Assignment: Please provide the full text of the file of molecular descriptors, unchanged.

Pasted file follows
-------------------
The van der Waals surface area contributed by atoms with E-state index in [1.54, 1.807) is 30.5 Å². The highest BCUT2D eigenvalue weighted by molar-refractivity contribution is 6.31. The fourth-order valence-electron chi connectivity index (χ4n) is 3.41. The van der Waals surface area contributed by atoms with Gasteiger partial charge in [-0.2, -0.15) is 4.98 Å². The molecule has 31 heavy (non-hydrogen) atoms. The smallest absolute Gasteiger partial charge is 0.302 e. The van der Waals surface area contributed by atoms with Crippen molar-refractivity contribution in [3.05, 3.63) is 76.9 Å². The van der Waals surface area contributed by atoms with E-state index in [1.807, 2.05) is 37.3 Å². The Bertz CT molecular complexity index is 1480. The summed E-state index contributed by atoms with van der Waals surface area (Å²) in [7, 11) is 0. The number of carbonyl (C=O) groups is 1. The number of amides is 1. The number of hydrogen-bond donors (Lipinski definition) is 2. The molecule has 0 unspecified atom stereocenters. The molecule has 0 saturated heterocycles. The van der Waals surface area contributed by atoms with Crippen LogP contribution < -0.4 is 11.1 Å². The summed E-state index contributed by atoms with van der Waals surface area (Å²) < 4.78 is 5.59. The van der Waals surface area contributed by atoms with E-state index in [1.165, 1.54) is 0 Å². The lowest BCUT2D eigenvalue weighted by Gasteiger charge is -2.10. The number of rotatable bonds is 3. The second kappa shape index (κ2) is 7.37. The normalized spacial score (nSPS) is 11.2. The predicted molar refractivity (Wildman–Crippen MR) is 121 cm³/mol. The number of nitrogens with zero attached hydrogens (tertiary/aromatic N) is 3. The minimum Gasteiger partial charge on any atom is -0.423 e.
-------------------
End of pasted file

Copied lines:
The van der Waals surface area contributed by atoms with E-state index in [1.54, 1.807) is 30.5 Å². The highest BCUT2D eigenvalue weighted by molar-refractivity contribution is 6.31. The fourth-order valence-electron chi connectivity index (χ4n) is 3.41. The van der Waals surface area contributed by atoms with Gasteiger partial charge in [-0.2, -0.15) is 4.98 Å². The molecule has 31 heavy (non-hydrogen) atoms. The smallest absolute Gasteiger partial charge is 0.302 e. The van der Waals surface area contributed by atoms with Crippen molar-refractivity contribution in [3.05, 3.63) is 76.9 Å². The van der Waals surface area contributed by atoms with E-state index in [1.807, 2.05) is 37.3 Å². The Bertz CT molecular complexity index is 1480. The summed E-state index contributed by atoms with van der Waals surface area (Å²) in [7, 11) is 0. The number of carbonyl (C=O) groups is 1. The number of amides is 1. The number of hydrogen-bond donors (Lipinski definition) is 2. The molecule has 0 unspecified atom stereocenters. The molecule has 0 saturated heterocycles. The van der Waals surface area contributed by atoms with Crippen LogP contribution < -0.4 is 11.1 Å². The summed E-state index contributed by atoms with van der Waals surface area (Å²) < 4.78 is 5.59. The van der Waals surface area contributed by atoms with E-state index in [1.165, 1.54) is 0 Å². The lowest BCUT2D eigenvalue weighted by Gasteiger charge is -2.10. The number of rotatable bonds is 3. The second kappa shape index (κ2) is 7.37. The normalized spacial score (nSPS) is 11.2. The predicted molar refractivity (Wildman–Crippen MR) is 121 cm³/mol. The number of nitrogens with zero attached hydrogens (tertiary/aromatic N) is 3. The minimum Gasteiger partial charge on any atom is -0.423 e.